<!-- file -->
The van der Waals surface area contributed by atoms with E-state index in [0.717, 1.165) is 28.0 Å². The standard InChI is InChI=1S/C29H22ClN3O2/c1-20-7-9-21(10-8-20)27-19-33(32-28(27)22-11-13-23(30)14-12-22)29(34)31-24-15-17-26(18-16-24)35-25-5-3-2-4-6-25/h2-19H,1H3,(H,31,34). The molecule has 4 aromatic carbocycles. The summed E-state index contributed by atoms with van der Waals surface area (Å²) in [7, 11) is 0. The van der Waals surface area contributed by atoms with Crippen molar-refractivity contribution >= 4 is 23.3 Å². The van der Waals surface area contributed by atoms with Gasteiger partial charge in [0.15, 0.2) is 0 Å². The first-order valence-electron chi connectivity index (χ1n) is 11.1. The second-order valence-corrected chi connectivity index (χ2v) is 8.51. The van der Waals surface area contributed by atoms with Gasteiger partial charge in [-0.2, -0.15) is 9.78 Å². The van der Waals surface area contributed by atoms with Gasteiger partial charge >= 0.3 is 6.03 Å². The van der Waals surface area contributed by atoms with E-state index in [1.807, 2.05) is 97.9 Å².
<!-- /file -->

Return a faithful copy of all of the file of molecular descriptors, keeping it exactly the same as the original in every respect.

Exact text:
The van der Waals surface area contributed by atoms with E-state index in [0.717, 1.165) is 28.0 Å². The standard InChI is InChI=1S/C29H22ClN3O2/c1-20-7-9-21(10-8-20)27-19-33(32-28(27)22-11-13-23(30)14-12-22)29(34)31-24-15-17-26(18-16-24)35-25-5-3-2-4-6-25/h2-19H,1H3,(H,31,34). The molecule has 4 aromatic carbocycles. The summed E-state index contributed by atoms with van der Waals surface area (Å²) in [7, 11) is 0. The van der Waals surface area contributed by atoms with Crippen molar-refractivity contribution >= 4 is 23.3 Å². The van der Waals surface area contributed by atoms with Gasteiger partial charge in [0.15, 0.2) is 0 Å². The first-order valence-electron chi connectivity index (χ1n) is 11.1. The second-order valence-corrected chi connectivity index (χ2v) is 8.51. The van der Waals surface area contributed by atoms with Gasteiger partial charge in [-0.2, -0.15) is 9.78 Å². The van der Waals surface area contributed by atoms with Gasteiger partial charge >= 0.3 is 6.03 Å². The van der Waals surface area contributed by atoms with E-state index in [1.807, 2.05) is 97.9 Å².